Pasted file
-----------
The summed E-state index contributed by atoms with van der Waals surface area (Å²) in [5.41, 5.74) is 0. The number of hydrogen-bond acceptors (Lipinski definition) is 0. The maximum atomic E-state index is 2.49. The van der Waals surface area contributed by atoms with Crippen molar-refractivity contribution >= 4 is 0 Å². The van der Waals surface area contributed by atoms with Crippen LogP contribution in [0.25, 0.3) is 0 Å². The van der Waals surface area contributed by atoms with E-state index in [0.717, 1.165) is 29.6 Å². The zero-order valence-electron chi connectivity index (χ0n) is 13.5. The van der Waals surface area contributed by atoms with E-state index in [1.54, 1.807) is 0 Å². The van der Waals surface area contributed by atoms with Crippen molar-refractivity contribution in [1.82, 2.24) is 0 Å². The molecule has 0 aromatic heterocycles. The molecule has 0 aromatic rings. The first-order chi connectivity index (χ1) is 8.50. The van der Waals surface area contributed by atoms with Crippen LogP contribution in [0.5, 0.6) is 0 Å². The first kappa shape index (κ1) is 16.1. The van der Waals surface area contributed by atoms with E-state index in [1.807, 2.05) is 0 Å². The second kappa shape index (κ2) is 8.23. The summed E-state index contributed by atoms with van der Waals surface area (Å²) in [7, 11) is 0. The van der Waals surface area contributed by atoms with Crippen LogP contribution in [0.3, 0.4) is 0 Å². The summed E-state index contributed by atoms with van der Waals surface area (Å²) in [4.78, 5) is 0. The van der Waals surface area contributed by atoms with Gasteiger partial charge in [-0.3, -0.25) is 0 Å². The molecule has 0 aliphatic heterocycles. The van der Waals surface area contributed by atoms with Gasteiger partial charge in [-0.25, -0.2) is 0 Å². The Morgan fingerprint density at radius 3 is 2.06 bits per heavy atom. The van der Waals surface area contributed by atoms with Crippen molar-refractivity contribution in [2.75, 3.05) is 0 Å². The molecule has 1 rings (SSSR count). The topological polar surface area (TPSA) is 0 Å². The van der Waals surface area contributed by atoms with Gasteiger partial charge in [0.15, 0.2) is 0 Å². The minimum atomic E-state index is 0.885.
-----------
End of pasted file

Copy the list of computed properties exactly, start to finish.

The summed E-state index contributed by atoms with van der Waals surface area (Å²) in [5.41, 5.74) is 0. The number of hydrogen-bond acceptors (Lipinski definition) is 0. The maximum atomic E-state index is 2.49. The van der Waals surface area contributed by atoms with Crippen molar-refractivity contribution >= 4 is 0 Å². The van der Waals surface area contributed by atoms with Crippen LogP contribution in [0.25, 0.3) is 0 Å². The van der Waals surface area contributed by atoms with E-state index in [0.717, 1.165) is 29.6 Å². The zero-order valence-electron chi connectivity index (χ0n) is 13.5. The van der Waals surface area contributed by atoms with E-state index in [1.54, 1.807) is 0 Å². The van der Waals surface area contributed by atoms with Crippen molar-refractivity contribution in [1.82, 2.24) is 0 Å². The molecule has 0 aromatic heterocycles. The molecule has 0 aromatic rings. The first-order chi connectivity index (χ1) is 8.50. The van der Waals surface area contributed by atoms with Crippen LogP contribution in [0.5, 0.6) is 0 Å². The first kappa shape index (κ1) is 16.1. The van der Waals surface area contributed by atoms with E-state index in [1.807, 2.05) is 0 Å². The second kappa shape index (κ2) is 8.23. The summed E-state index contributed by atoms with van der Waals surface area (Å²) in [7, 11) is 0. The van der Waals surface area contributed by atoms with Crippen LogP contribution in [0.3, 0.4) is 0 Å². The summed E-state index contributed by atoms with van der Waals surface area (Å²) in [4.78, 5) is 0. The van der Waals surface area contributed by atoms with Gasteiger partial charge in [-0.3, -0.25) is 0 Å². The molecule has 0 aliphatic heterocycles. The van der Waals surface area contributed by atoms with Gasteiger partial charge in [-0.25, -0.2) is 0 Å². The Morgan fingerprint density at radius 3 is 2.06 bits per heavy atom. The van der Waals surface area contributed by atoms with Crippen molar-refractivity contribution in [2.75, 3.05) is 0 Å². The molecule has 1 rings (SSSR count). The topological polar surface area (TPSA) is 0 Å². The van der Waals surface area contributed by atoms with Gasteiger partial charge in [0.15, 0.2) is 0 Å². The minimum atomic E-state index is 0.885.